A gun is a tool. Any gun is only as good as the hands of the shooter holding it. Shooting drills should be a part of any gun owner’s routine just like cleaning and safely storing your weapon. Whether you want to feel more confident in sport shooting situations or know that you can safely defend yourself in a dangerous situation, shooting drills will make you a better gun handler.
What You’ll Need for Shooting Drills
Make sure you’re prepared to run your drills the next time you hit the range. To complete all three of these you’ll need:
- Your rifle or handgun
- Targets (most ranges provide these but if you’re drilling for accuracy you may want to bring your own that show more detail)
- Snap Caps
- A timer or a buddy
While the hope is always that you won’t have to use your gun in a defensive situation, if you do you’ll be sure to thank your lucky stars you practiced these drills. Read on for some of our favorite drills and how to practice them.
Defensive Shooting Drills
These first two drills can be practiced across gun types. These are known as “defensive” shooting drills. Practicing these is meant to prepare you for gun handling under stress. You may feel like a confident shooter when you’re out showing off your latest scope purchase to your range buddies but having to shoot an intruder or deal with a gun malfunction during an emergency situation is a completely different deal. Practice makes perfect. Get those hands gun ready.
The FSD Drill, also known as the “failure to stop drill” is meant to imitate stopping an intruder. The aim of the drill is to practice hitting the body points that will stop an assailant most effectively in order to prevent them from returning fire or advancing to a point of danger. Here’s how to execute the drill:
- Set up a target – review your range’s rules on the types of targets allowed. A manakin is best but you can also use a paper silhouette target.
- Set a timer or have a friend cue you – speed and accuracy at a moment’s notice are the goals of this drill. Have a buddy signal you to begin the drill, or if you’re shooting solo, set a timer on your phone to cue you. Use the vibration mode and put the phone in your pocket so your alarm doesn’t disturb other shooters and you don’t have to worry about hearing it through your ear muffs.
- Shoot – at the cue, shoot your target. Your goal is two shots to the chest and one to the head.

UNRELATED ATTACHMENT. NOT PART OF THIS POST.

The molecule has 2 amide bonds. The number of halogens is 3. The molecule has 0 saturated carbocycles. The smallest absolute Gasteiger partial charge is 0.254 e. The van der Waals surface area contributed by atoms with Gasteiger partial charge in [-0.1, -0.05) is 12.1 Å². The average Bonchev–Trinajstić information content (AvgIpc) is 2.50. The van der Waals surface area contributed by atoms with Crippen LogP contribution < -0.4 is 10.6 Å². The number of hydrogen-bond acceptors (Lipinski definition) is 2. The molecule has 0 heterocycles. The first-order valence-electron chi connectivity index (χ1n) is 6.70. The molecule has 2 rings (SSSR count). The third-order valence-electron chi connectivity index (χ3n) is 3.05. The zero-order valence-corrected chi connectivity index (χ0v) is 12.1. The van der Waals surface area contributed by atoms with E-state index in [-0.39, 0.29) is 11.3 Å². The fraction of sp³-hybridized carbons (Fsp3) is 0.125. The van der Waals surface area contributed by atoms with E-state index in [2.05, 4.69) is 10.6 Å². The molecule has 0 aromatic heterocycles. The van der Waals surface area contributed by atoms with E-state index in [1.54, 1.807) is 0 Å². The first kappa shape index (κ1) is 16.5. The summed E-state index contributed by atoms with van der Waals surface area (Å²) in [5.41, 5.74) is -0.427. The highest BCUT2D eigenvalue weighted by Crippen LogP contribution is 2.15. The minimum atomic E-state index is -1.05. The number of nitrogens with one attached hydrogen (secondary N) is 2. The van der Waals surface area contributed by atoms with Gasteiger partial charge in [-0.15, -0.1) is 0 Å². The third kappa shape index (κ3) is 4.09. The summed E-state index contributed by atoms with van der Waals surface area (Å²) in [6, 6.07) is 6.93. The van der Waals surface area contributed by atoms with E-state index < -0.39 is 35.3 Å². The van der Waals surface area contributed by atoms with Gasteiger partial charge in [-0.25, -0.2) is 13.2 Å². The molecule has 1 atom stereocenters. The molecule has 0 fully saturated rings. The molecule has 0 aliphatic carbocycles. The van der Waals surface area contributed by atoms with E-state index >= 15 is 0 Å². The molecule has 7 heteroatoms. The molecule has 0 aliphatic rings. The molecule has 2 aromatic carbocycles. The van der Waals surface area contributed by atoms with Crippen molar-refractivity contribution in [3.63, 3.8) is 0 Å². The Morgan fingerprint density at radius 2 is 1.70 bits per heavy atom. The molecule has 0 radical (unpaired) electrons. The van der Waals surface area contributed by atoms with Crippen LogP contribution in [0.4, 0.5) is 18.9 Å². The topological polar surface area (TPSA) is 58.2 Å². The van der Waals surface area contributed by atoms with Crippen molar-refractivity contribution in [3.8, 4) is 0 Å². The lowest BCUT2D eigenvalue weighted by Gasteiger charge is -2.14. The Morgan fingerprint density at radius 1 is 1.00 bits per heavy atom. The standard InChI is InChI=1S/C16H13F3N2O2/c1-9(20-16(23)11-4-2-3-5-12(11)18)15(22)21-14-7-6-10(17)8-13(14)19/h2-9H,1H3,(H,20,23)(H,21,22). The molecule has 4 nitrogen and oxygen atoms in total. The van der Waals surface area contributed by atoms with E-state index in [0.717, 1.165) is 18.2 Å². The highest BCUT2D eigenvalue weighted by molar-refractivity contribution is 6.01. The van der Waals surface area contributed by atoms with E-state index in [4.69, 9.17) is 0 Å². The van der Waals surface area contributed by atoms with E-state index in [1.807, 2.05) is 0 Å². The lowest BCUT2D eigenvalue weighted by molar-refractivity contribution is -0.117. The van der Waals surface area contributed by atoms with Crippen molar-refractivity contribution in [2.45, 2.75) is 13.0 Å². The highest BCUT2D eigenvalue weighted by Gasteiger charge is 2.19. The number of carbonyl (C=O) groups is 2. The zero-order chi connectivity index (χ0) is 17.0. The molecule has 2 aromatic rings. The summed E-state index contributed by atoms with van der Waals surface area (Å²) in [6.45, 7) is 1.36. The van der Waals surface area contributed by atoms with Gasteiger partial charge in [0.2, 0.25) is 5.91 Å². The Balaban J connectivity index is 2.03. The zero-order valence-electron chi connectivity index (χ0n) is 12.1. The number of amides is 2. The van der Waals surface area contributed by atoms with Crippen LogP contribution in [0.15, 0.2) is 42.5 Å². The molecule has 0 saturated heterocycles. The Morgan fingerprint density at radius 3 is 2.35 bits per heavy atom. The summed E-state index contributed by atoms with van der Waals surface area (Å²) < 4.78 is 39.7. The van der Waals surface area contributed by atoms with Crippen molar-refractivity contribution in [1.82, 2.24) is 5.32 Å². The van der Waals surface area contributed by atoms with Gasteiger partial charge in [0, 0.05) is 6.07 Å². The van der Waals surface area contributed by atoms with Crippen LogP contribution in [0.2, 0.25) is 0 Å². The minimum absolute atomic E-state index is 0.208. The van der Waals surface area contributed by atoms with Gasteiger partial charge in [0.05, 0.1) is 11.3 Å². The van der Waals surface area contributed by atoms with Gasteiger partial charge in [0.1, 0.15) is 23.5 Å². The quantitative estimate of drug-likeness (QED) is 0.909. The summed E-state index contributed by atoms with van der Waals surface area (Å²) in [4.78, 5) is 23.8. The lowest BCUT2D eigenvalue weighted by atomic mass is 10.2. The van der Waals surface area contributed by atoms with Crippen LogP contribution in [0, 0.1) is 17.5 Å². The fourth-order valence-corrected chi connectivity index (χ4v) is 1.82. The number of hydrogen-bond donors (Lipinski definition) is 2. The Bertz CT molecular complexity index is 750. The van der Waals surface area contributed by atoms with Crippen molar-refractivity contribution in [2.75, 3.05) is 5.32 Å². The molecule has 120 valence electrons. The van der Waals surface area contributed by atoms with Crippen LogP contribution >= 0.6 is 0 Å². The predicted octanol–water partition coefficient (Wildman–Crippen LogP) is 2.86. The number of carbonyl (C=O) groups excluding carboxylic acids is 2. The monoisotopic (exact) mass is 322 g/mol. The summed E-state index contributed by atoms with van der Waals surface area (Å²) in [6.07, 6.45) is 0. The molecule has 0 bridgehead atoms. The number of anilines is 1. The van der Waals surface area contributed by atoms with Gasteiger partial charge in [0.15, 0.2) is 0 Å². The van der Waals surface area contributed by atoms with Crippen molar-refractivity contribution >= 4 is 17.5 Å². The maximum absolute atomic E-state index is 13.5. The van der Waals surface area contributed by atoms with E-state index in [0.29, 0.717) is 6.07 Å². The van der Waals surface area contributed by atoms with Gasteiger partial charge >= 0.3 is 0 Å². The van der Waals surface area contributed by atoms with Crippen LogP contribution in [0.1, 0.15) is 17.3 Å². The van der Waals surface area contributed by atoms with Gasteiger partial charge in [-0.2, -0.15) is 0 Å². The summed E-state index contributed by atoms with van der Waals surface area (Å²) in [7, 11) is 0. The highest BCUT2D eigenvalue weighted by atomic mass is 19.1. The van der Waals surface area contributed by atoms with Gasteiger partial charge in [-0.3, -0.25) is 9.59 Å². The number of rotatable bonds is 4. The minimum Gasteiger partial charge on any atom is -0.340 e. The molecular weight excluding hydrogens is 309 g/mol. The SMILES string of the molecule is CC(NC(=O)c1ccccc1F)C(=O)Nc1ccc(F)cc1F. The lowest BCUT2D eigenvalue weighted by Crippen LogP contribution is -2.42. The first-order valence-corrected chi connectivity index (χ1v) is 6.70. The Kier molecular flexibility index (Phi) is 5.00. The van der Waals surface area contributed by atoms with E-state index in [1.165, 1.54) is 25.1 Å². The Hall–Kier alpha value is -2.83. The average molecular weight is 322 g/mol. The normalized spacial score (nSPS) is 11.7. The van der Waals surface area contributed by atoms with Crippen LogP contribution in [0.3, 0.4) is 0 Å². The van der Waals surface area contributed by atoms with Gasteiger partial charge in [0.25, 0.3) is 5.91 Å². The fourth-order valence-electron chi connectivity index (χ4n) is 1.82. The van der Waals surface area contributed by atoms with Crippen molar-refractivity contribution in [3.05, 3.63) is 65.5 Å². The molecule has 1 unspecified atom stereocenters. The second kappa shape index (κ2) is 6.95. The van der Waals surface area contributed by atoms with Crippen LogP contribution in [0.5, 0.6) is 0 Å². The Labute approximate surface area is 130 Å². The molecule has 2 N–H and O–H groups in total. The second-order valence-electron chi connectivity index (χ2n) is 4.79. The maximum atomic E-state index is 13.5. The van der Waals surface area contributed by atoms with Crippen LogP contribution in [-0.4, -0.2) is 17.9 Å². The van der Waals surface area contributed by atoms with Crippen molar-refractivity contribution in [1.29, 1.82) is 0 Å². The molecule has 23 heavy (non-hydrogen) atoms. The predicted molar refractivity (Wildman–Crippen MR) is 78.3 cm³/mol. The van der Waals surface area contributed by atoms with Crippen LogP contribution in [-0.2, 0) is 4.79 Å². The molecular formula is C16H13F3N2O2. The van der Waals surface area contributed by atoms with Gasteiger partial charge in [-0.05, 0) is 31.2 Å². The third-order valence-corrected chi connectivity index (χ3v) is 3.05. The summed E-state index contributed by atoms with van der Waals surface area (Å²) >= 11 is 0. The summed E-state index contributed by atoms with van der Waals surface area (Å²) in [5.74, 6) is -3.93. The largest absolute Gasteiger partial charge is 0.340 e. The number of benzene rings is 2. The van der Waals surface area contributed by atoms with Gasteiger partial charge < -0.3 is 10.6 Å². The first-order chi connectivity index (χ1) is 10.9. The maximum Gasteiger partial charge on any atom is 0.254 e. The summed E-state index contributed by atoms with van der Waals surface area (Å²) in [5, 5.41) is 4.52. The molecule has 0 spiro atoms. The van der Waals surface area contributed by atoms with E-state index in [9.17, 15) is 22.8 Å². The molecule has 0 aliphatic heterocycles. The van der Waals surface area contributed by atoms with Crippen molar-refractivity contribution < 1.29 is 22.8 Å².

- Check your work – examine your target and review your accuracy.
What makes this drill challenging: the transitions. The ability to shift your aim from one part of the body to another on a target quickly is a difficult one to master. People underestimate how difficult it is to control your body’s movement for good aim when you’re moving fast. If it can save a life, it’s definitely a worthy skill to have.
The Panic Drill
This drill is exactly what it sounds like. Meant to imitate one of the most frightening situations a shooter can encounter, the intention of this drill is to get you so comfortable with clearing a gun malfunction that you can do it in your sleep. Here’s what you do:
- Load your weapon with a Snap Cap plus live rounds in the magazine.
- Set a timer that will count you down before it begins (the point of this drill is speed so you want to be able to time your execution or have a friend do it for you). As soon as the timer goes off you must clear the malfunction your Snap Cap is causing
- Fire – Firing ends this drill
What makes this drill challenging: the pressure of the timer should make your hands sweat a little. The whole idea here is to test how quickly you can deal with a malfunction under pressure because honestly – that’s the only time it matters.
Rifle Shooting Drills
Rifles are fun guns to shoot but they aren’t the easiest to control. Whether you’re shooting for sport or safety be sure to hone your speed and accuracy with shooting drills like this one:
1 to 5 Drill
This drill is best for an outdoor range where you can place three targets about one yard apart from each other and five yards away from you. The goal of this drill is simple: shoot from left to right and then right to left. Shoot your first target once, second target twice, third target three times, then back to the middle target with four shots and finish with five shots to the very first target you shot. Practice this drill until all of your shots land and you can complete the drill in about five seconds.
What makes this drill challenging: having to think consciously about the number of shots you’re landing on each target. This drill is mental as much as it is physical. Having the presence of mind to track and count your shots as you aim, fire, and transition between targets will make you a more steady-handed shooter as you practice.
Aside from practice and drills to ensure your gun is in the best hands possible, take care of your weapon when you leave the range too. Make sure your gun is always clean, stored safely, and protected. If your weapon has a scope, make sure that’s protected as well. Spending the time to be a prepared gun handler won’t do you any good if your weapon isn’t at the ready.
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